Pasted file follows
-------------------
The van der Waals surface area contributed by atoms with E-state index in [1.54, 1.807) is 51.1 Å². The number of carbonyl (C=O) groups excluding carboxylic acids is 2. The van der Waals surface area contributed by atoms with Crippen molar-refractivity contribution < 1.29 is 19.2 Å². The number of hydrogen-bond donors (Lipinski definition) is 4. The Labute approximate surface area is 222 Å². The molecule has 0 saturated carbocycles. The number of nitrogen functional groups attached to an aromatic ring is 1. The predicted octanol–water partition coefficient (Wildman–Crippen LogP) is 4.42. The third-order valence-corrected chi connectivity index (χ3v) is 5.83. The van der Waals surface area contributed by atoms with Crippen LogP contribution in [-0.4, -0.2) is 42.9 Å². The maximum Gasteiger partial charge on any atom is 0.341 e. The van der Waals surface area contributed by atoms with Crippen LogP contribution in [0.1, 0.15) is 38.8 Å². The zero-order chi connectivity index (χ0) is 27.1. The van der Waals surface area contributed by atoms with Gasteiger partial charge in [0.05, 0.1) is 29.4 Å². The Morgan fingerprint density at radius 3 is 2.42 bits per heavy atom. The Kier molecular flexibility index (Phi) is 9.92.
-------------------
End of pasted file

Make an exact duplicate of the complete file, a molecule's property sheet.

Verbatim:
The van der Waals surface area contributed by atoms with E-state index in [1.54, 1.807) is 51.1 Å². The number of carbonyl (C=O) groups excluding carboxylic acids is 2. The van der Waals surface area contributed by atoms with Crippen molar-refractivity contribution < 1.29 is 19.2 Å². The number of hydrogen-bond donors (Lipinski definition) is 4. The Labute approximate surface area is 222 Å². The molecule has 0 saturated carbocycles. The number of nitrogen functional groups attached to an aromatic ring is 1. The predicted octanol–water partition coefficient (Wildman–Crippen LogP) is 4.42. The third-order valence-corrected chi connectivity index (χ3v) is 5.83. The van der Waals surface area contributed by atoms with Crippen LogP contribution in [-0.4, -0.2) is 42.9 Å². The maximum Gasteiger partial charge on any atom is 0.341 e. The van der Waals surface area contributed by atoms with Crippen LogP contribution in [0.1, 0.15) is 38.8 Å². The zero-order chi connectivity index (χ0) is 27.1. The van der Waals surface area contributed by atoms with Gasteiger partial charge in [0.05, 0.1) is 29.4 Å². The Morgan fingerprint density at radius 3 is 2.42 bits per heavy atom. The Kier molecular flexibility index (Phi) is 9.92.